Unauthorized file-sharing applications that let employees distribute documents to co-workers may be putting firms at risk for data breaches.
The fact that most employees (81%, according to a recent study) access work documents on the go is far from shocking. Unfortunately, most companies don’t provide a properly secured, business-caliber file sharing alternative, so 72% of those workers use unauthorized services.
Experts point out there are several risks in using consumer-quality file-sharing services. For starters, they’re insecure by nature. They’re also known hotbeds for malware. And if you cause a company data breach by using one, you may be on the hook legally.
Researchers say users are increasingly circumventing policies set by IT departments and using unsanctioned applications to share large files and collaborate on documents outside the office. That in turn raises major concerns over the security of corporate documents and personal information, and highlights the challenges facing IT when it comes to enabling mobility while managing risk.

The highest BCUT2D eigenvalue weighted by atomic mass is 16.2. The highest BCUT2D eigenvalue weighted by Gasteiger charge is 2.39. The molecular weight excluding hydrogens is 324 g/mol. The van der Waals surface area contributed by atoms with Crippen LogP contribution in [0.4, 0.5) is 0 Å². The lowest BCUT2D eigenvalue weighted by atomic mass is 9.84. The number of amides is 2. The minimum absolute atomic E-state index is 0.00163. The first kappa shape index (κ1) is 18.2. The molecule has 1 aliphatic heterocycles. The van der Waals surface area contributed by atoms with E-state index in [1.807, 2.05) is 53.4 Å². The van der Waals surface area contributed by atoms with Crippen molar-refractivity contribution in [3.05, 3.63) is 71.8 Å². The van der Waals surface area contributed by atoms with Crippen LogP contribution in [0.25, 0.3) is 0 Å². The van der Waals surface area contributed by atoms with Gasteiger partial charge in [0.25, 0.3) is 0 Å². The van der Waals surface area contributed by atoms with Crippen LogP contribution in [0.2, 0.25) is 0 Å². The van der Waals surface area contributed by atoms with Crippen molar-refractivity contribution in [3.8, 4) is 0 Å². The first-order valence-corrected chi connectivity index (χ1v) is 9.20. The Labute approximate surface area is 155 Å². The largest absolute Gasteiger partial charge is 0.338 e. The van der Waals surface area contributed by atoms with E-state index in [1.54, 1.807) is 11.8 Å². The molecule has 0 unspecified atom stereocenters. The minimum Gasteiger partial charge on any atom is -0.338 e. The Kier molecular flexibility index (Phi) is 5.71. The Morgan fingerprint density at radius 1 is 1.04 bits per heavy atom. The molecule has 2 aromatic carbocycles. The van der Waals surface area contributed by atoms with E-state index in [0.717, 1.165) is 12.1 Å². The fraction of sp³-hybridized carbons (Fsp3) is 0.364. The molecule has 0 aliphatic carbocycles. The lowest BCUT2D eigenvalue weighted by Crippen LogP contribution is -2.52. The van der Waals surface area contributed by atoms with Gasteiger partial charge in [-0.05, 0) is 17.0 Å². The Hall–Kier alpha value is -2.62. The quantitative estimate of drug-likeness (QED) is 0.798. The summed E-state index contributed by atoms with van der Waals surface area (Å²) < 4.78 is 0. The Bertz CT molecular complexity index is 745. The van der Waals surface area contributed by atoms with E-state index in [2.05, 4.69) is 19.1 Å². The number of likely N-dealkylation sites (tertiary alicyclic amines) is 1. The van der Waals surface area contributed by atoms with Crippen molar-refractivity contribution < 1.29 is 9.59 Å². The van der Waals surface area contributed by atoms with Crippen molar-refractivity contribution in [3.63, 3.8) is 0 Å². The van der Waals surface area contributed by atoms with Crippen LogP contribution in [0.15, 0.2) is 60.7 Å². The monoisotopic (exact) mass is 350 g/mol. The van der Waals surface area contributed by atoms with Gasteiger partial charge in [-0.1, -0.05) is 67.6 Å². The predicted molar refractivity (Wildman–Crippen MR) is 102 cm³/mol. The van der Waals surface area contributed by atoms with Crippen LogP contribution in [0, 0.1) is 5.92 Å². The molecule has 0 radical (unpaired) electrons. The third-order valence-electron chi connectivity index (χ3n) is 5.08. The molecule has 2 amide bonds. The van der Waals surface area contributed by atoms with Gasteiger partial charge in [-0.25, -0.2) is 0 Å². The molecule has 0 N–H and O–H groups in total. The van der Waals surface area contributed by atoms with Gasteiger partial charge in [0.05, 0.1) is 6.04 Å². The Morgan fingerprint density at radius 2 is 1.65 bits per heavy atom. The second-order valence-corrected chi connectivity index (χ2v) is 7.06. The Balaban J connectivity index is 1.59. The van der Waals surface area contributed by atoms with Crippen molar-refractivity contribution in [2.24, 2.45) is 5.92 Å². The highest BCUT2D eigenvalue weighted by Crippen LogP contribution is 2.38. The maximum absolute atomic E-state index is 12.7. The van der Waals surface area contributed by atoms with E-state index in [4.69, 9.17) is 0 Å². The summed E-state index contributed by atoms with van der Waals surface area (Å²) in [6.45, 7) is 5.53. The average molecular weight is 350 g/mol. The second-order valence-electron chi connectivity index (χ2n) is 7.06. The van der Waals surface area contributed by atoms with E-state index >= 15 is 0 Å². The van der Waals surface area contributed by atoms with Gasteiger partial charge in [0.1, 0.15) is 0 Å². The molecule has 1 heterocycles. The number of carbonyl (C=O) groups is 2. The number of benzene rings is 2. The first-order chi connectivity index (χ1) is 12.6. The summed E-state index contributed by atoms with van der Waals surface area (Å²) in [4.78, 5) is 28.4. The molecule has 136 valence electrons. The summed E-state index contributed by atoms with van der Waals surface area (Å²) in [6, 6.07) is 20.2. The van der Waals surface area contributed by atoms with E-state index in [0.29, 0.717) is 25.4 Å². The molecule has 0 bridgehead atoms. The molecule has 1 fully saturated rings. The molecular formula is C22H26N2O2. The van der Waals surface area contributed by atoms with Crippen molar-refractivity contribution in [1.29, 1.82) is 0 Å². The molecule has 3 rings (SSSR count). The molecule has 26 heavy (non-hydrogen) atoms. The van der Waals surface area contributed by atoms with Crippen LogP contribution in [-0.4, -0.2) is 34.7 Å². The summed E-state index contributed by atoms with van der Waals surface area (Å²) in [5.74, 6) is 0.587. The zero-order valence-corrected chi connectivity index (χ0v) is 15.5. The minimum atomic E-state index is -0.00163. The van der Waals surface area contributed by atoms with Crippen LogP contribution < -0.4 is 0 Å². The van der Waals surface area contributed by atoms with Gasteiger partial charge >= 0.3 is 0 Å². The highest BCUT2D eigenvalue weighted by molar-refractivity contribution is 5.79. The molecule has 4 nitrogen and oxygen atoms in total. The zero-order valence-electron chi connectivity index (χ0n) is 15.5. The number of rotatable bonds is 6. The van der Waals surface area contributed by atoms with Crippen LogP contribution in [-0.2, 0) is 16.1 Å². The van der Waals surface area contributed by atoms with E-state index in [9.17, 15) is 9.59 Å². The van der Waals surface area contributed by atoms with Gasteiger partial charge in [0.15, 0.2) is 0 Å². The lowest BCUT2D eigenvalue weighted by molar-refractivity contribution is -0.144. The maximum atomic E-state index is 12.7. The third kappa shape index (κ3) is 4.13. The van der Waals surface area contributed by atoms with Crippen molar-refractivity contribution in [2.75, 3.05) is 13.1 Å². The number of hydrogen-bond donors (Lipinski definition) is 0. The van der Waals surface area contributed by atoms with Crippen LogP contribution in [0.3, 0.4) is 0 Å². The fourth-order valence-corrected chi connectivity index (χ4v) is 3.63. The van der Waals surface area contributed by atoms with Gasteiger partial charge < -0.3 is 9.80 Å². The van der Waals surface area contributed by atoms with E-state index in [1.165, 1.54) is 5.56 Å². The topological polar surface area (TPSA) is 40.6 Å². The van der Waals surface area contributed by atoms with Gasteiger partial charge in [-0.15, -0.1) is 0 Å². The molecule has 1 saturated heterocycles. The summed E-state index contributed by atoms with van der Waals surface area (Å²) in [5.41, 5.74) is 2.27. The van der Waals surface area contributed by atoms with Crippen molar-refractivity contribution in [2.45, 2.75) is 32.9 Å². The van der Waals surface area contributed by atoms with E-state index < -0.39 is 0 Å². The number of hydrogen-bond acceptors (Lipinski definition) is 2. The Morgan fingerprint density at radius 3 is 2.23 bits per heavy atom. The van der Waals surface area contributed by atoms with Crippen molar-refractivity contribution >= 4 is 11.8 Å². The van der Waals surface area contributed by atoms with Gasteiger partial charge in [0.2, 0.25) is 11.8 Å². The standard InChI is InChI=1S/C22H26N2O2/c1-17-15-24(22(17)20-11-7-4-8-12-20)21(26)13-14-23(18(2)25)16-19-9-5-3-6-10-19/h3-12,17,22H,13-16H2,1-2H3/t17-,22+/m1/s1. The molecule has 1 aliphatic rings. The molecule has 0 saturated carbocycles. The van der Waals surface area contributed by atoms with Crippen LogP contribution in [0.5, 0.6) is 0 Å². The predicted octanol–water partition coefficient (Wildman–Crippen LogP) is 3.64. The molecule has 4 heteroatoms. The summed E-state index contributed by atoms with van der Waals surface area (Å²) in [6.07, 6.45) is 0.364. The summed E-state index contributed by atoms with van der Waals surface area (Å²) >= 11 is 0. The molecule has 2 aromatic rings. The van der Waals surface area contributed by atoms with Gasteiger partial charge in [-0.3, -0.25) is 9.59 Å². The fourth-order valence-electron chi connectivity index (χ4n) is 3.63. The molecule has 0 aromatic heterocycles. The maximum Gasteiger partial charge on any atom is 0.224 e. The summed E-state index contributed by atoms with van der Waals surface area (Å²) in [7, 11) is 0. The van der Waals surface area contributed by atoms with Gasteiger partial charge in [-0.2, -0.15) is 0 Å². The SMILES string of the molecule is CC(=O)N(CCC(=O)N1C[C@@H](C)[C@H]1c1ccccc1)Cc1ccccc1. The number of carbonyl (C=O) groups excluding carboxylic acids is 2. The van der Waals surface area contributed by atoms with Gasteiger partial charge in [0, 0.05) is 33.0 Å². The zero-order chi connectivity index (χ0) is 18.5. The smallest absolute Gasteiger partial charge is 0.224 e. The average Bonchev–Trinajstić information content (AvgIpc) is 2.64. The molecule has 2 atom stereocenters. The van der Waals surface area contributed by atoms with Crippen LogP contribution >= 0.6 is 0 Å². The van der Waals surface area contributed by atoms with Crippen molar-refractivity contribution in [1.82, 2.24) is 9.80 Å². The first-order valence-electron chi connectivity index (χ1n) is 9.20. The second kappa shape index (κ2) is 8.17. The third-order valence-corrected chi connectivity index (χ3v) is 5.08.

Perhaps the study’s most alarming news is that trends are running in the wrong direction too. The 72% who haven’t received authorization from their IT department to use a consumer-based file sharing application is up from 66% in 2012. The trend has snowballed in the financial and healthcare industries, where 91% and 80% of employees, respectively, access documents on the move.
The majority (69%) of mobile file-sharers also use free services to collaborate and access shared documents, which is a 3% increase over the last year. Employees working in legal and professional services (88%) and financial services (78%) report the highest usage of free services, followed by healthcare (55%), creative sectors (66%), and government (42%).
The file-sharing issue is exacerbated by the bring-your-own-device movement in the workplace; today, 62% of knowledge workers use their personal devices for work.